New figures from the Sutton Trust, a social mobility charity, also show that the number of Oxbridge graduates teaching in state secondary schools has almost doubled in the last 12 years – from around 6,000 to around 11,000.
However, the analysis shows that teachers in independent secondary schools are three times more likely to have an Oxbridge subject degree than their state school counterparts – and are also more likely to hold PhD and Master’s qualifications.
Independent teachers are also more likely than state teachers to have post-graduate qualifications relevant to the subjects that they teach, especially in the shortage subjects of physics and maths.
The findings come from a new report by the Sutton Trust, entitled Teaching by Degrees, which is calling for graduates from the most selective universities to be given more incentives to teach in state schools.
The charity points to research evidence showing that solid subject knowledge is one of the keys to effective teaching and argues that this is key to raising aspiration for disadvantaged students.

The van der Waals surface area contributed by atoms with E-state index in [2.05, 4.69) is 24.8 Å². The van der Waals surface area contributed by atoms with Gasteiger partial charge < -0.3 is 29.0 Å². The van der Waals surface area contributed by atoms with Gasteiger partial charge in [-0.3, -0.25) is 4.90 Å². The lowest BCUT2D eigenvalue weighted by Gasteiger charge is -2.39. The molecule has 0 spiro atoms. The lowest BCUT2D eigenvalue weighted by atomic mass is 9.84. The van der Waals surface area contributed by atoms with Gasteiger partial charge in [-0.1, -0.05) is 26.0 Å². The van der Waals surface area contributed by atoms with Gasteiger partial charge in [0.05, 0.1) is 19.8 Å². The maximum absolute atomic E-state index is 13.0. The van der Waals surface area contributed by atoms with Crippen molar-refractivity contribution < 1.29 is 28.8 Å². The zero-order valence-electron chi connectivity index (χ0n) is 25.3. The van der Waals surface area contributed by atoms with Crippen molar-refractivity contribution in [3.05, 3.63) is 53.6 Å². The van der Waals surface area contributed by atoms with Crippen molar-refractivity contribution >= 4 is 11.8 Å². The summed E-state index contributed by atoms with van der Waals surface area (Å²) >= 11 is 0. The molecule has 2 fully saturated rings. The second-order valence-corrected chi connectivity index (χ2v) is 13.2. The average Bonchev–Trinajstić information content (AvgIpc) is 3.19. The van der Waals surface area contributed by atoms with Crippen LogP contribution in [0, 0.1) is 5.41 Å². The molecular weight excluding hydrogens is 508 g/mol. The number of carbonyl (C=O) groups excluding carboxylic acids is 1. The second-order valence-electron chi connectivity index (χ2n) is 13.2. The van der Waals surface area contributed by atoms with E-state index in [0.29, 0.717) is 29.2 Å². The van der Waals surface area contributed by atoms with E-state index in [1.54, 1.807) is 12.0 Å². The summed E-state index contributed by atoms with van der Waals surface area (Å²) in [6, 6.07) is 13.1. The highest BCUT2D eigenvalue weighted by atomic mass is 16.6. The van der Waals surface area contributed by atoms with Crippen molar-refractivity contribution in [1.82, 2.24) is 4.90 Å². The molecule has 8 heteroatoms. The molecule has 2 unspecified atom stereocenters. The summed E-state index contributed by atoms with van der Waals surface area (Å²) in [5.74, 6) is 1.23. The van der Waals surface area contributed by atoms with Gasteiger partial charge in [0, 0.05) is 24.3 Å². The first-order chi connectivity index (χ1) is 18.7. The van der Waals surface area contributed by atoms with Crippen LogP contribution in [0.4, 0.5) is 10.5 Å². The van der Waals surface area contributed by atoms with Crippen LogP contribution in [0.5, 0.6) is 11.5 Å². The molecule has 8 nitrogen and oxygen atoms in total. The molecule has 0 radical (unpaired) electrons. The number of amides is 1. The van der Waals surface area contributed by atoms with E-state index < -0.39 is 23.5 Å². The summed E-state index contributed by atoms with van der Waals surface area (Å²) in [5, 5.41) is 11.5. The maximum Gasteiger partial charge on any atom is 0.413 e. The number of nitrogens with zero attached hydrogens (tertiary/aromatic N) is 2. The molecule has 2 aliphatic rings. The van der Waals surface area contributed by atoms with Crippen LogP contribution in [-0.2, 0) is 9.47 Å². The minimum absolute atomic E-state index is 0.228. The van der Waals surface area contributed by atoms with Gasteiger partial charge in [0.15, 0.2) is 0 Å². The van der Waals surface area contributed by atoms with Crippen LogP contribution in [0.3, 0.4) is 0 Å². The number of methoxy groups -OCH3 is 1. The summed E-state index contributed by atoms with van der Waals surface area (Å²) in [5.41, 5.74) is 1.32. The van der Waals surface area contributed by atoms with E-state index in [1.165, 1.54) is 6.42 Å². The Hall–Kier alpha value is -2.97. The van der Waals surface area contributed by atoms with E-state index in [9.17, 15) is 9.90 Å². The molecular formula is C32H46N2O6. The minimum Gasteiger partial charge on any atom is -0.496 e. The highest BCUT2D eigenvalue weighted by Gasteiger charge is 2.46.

The figures show that in UK state secondary schools, 65.7 per cent of teachers hold Bachelor’s degrees and PGCE qualifications, compared to 62.6 per cent of independent secondary school teachers.
A further four per cent of the state school teachers hold Bachelor of Education degrees compared to 1.6 per cent of the independent school teachers.
However, when it comes to post-graduate degrees, 26.8 per cent of state secondary teachers hold Master’s compared to
28.1 per cent of their independent counterparts. These figures are notably higher than in 2003, when 14.4 per cent of state teachers and 17.4 per cent of independent teachers held Master’s.
Also, 2.6 per cent of state school teachers hold PhDs compared with 6.1 per cent in the independent sector.
Sir Peter Lampl, chairman of the Sutton Trust, said: “One of the most important factors in being a good teacher is good subject knowledge. Yet in some key subjects access to excellent teachers is too often lacking in state schools.
“Although the figures show that there has been progress over the past few years with better qualified teachers and more from Oxbridge, it’s vital that we do more to ensure that pupils from low and middle income backgrounds are just as likely to access the best teachers as their more advantaged peers.”